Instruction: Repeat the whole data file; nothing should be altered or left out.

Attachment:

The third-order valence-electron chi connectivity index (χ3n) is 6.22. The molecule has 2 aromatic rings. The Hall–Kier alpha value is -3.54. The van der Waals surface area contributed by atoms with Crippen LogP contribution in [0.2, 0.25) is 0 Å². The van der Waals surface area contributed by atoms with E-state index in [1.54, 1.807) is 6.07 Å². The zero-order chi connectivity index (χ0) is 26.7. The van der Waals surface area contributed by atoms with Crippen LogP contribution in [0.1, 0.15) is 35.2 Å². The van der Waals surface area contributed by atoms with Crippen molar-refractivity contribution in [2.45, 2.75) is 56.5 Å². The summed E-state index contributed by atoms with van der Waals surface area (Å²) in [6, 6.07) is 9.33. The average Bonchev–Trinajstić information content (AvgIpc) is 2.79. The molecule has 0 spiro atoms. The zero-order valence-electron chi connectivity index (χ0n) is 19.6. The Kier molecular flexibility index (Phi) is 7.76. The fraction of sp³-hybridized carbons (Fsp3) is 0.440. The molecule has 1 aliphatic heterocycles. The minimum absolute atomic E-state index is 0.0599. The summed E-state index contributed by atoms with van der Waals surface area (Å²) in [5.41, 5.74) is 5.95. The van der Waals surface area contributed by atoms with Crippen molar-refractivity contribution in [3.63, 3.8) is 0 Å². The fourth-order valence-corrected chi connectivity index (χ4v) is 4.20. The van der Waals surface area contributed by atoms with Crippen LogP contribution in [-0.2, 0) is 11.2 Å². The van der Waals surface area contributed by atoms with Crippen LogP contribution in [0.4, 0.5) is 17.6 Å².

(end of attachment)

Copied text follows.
The third-order valence-electron chi connectivity index (χ3n) is 6.22. The molecule has 2 aromatic rings. The Hall–Kier alpha value is -3.54. The van der Waals surface area contributed by atoms with Crippen LogP contribution in [0.2, 0.25) is 0 Å². The van der Waals surface area contributed by atoms with E-state index in [1.54, 1.807) is 6.07 Å². The zero-order chi connectivity index (χ0) is 26.7. The van der Waals surface area contributed by atoms with Crippen LogP contribution in [0.1, 0.15) is 35.2 Å². The van der Waals surface area contributed by atoms with Crippen molar-refractivity contribution in [2.45, 2.75) is 56.5 Å². The summed E-state index contributed by atoms with van der Waals surface area (Å²) in [6, 6.07) is 9.33. The average Bonchev–Trinajstić information content (AvgIpc) is 2.79. The molecule has 0 spiro atoms. The zero-order valence-electron chi connectivity index (χ0n) is 19.6. The Kier molecular flexibility index (Phi) is 7.76. The fraction of sp³-hybridized carbons (Fsp3) is 0.440. The molecule has 1 aliphatic heterocycles. The minimum absolute atomic E-state index is 0.0599. The summed E-state index contributed by atoms with van der Waals surface area (Å²) in [5.41, 5.74) is 5.95. The van der Waals surface area contributed by atoms with Crippen molar-refractivity contribution in [3.63, 3.8) is 0 Å². The fourth-order valence-corrected chi connectivity index (χ4v) is 4.20. The van der Waals surface area contributed by atoms with Crippen LogP contribution in [-0.2, 0) is 11.2 Å². The van der Waals surface area contributed by atoms with Crippen LogP contribution in [0.4, 0.5) is 17.6 Å².